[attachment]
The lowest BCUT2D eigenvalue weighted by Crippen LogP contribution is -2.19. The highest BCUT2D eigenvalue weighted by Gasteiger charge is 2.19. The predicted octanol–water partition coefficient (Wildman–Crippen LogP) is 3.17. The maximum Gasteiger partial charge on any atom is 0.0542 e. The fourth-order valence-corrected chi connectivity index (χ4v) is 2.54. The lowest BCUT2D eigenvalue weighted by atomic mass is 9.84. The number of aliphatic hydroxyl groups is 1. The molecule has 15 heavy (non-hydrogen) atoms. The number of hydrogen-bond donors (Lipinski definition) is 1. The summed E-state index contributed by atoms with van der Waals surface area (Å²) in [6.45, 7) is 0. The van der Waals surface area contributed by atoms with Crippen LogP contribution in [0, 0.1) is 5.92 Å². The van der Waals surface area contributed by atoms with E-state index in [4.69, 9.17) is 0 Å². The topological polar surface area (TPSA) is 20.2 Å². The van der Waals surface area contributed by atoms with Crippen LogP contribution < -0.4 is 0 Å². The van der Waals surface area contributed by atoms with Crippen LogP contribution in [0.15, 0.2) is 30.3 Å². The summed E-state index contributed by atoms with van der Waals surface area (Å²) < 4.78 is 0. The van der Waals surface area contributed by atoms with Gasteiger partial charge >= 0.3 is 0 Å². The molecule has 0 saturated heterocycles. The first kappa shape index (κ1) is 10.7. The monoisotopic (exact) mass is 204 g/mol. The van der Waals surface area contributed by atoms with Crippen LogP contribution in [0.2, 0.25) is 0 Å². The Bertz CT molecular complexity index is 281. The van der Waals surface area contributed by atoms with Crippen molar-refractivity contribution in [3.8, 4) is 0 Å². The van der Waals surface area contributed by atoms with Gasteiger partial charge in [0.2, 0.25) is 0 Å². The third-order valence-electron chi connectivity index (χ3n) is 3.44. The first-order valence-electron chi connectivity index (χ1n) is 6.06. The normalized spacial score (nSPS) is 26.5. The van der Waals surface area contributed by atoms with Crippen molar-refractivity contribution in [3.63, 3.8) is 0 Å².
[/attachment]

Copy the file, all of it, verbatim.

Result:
The lowest BCUT2D eigenvalue weighted by Crippen LogP contribution is -2.19. The highest BCUT2D eigenvalue weighted by Gasteiger charge is 2.19. The predicted octanol–water partition coefficient (Wildman–Crippen LogP) is 3.17. The maximum Gasteiger partial charge on any atom is 0.0542 e. The fourth-order valence-corrected chi connectivity index (χ4v) is 2.54. The lowest BCUT2D eigenvalue weighted by atomic mass is 9.84. The number of aliphatic hydroxyl groups is 1. The molecule has 15 heavy (non-hydrogen) atoms. The number of hydrogen-bond donors (Lipinski definition) is 1. The summed E-state index contributed by atoms with van der Waals surface area (Å²) in [6.45, 7) is 0. The van der Waals surface area contributed by atoms with Crippen LogP contribution in [0, 0.1) is 5.92 Å². The van der Waals surface area contributed by atoms with E-state index in [4.69, 9.17) is 0 Å². The topological polar surface area (TPSA) is 20.2 Å². The van der Waals surface area contributed by atoms with Crippen LogP contribution < -0.4 is 0 Å². The van der Waals surface area contributed by atoms with Crippen LogP contribution in [0.15, 0.2) is 30.3 Å². The summed E-state index contributed by atoms with van der Waals surface area (Å²) < 4.78 is 0. The van der Waals surface area contributed by atoms with Gasteiger partial charge >= 0.3 is 0 Å². The molecule has 0 saturated heterocycles. The first kappa shape index (κ1) is 10.7. The monoisotopic (exact) mass is 204 g/mol. The van der Waals surface area contributed by atoms with Crippen LogP contribution in [0.2, 0.25) is 0 Å². The Bertz CT molecular complexity index is 281. The van der Waals surface area contributed by atoms with Crippen molar-refractivity contribution in [3.8, 4) is 0 Å². The van der Waals surface area contributed by atoms with Gasteiger partial charge in [0.2, 0.25) is 0 Å². The third-order valence-electron chi connectivity index (χ3n) is 3.44. The first-order valence-electron chi connectivity index (χ1n) is 6.06. The normalized spacial score (nSPS) is 26.5. The van der Waals surface area contributed by atoms with Crippen molar-refractivity contribution in [3.63, 3.8) is 0 Å².